One of the core claims made by Barack Obama during his presidential campaign — a commitment absolutely central to his run for the presidency — is that he would change the political culture of Washington. He would, by the force and power of his personality, uproot old habits. He would elevate the national debate, usher in an unprecedented period of transparency, eschew “spin” and the “50 plus one” style of governing, and “turn the page” on the “old politics” of division and anger.

The political culture has changed, but arguably for the worse. Obama has already established himself as the most polarizing first-year president in modern times. Our politics is tumultuous and often dyspeptic; there is anger all around. Those conducting focus groups report that citizens are turning against one another in a way that is disquieting. The political divisions within our society appear to be deepening rather than healing.

From the Obama perspective, the reasons for all this have to do not with him but with his critics. Many of them are, according to some of Obama's chief defenders, people who are racist and bigoted, Klansmen without the robes and hoods, individuals who have not made inner peace with a president who is African-American. Obama's critics are attempting to incite, or about to employ, political violence. Sarah Palin, in particular, uses phrases that act like a dog whistle.

Other Americans, we are told, are simply fearful because of the difficult economic times we face. This is a moment of great discontent. Obama, it is said, is an enlightened agent of change, helping to bring a sometimes reluctant and benighted citizenry from where it is to where it needs to be. This journey, while necessary, can be unsettling. And of course the locus of our divisions can be found in talk radio, the bane of our human existence, and Fox News. These are the pillars of the vast right-wing conspiracy. And vast it is. Barack Obama may have the presidency, Democrats may control the House and the Senate, and most members of the press may have voted, in overwhelming numbers, for Obama — but the right wing is still winning the messaging war. It is both malignant and in possession of almost mythical communication powers.

That, at least, is one narrative. There is another. It goes like this.

President Obama took office with tremendous good will being shown to him. His approval numbers a year ago were in the high 60s. He was an admired figure in many quarters, and the fact that America had elected an African-American was a source of great pride, given that slavery was our country's original sin. Obama also had huge majorities in the House and Senate to work with. Few presidents, upon taking office, had as much working in their favor as did Barack Obama.

But almost from the outset, Obama began pushing an ambitious liberal agenda in a nation that is center-right. Facing an unprecedented fiscal crisis, Obama unveiled initiatives and budgets that made things far worse. In addition, after a yearlong debate on Obamacare, the president is pushing his agenda over the strong objections of most Americans, who are saying, in every way they know how, “Stop.” But Obama is indifferent to their wishes. He knows better.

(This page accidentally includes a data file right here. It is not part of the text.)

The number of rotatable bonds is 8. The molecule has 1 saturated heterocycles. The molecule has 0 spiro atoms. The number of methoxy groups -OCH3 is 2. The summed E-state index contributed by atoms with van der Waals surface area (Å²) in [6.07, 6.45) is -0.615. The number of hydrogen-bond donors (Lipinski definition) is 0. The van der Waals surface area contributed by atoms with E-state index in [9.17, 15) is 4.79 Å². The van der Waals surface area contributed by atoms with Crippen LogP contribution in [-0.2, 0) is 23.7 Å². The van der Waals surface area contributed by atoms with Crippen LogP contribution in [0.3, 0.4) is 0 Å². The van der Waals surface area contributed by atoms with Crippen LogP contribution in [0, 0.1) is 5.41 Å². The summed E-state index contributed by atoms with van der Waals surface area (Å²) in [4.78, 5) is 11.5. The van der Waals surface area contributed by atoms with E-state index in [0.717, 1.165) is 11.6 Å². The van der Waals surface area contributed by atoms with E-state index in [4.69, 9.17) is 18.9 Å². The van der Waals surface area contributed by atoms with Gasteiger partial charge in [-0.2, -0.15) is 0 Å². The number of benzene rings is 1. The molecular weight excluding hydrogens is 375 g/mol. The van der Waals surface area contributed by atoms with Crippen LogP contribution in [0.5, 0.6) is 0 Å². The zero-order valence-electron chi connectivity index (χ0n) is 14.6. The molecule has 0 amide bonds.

Add to this the fact that a considerable number of Americans believe that the means that Obama, Speaker Nancy Pelosi and Senate Majority Leader Harry Reid have used to pass health care reform are at best questionable and at worst an abuse of power, and you have the ingredients for a popular uprising against Obamaism, which is exactly what is unfolding. It doesn't help, of course, that the White House and its allies attack their critics in a manner that ranges from mocking to vicious.

The combination of an unpopular agenda being advanced through ugly and indefensible back-room deals, without any of the transparency that Obama promised, has created a sense among a growing number of Americans of what the philosopher Friedrich Nietzsche called “ressentiment,” by which he meant not only opposition but something more: a sense of injury caused by a perceived injustice (James Davison Hunter discusses Nietzsche's views in his new book “To Change The World: The Irony, Tragedy, & Possibility of Christianity in the Late Modern World”).

Just how troublesome or unusual all of this is remains a debatable matter. My own view is that our debates should be less ad hominem and more spirited, less trivial and more serious. Some trends we are seeing, in terms of the tone and civility in politics, are disturbing. Still, as a general matter, I accept that divisions, partisanship, and polarization are part of the warp and woof of American politics. Within reasonable limits, they are not terribly problematic. And they can even serve a useful function when it comes to clarifying differences.

But that is not the platform on which Mr. Obama ran and won. He raised, to great effect, expectations beyond anything we had ever seen. He is the person who portrayed himself as the healing balm for American politics. He would reach across the aisle. He would inspire comity and common purpose.

We have seen none of this. And while blame can be shared all around, Barack Obama and his style of governing are primarily responsible for the roiled state of American politics today.

The president is violating, on a routine basis, his core campaign commitment. He deserves to be, and he and his party will be, held accountable for the seeds they have sown, for the fissures they have created, and for the disharmony they have caused.

“Hope and change” seem like a lifetime ago.

Pete Wehner is a senior fellow at the Ethics and Public Policy Center in Washington, D.C. He served in the Bush White House as director of the office of strategic initiatives.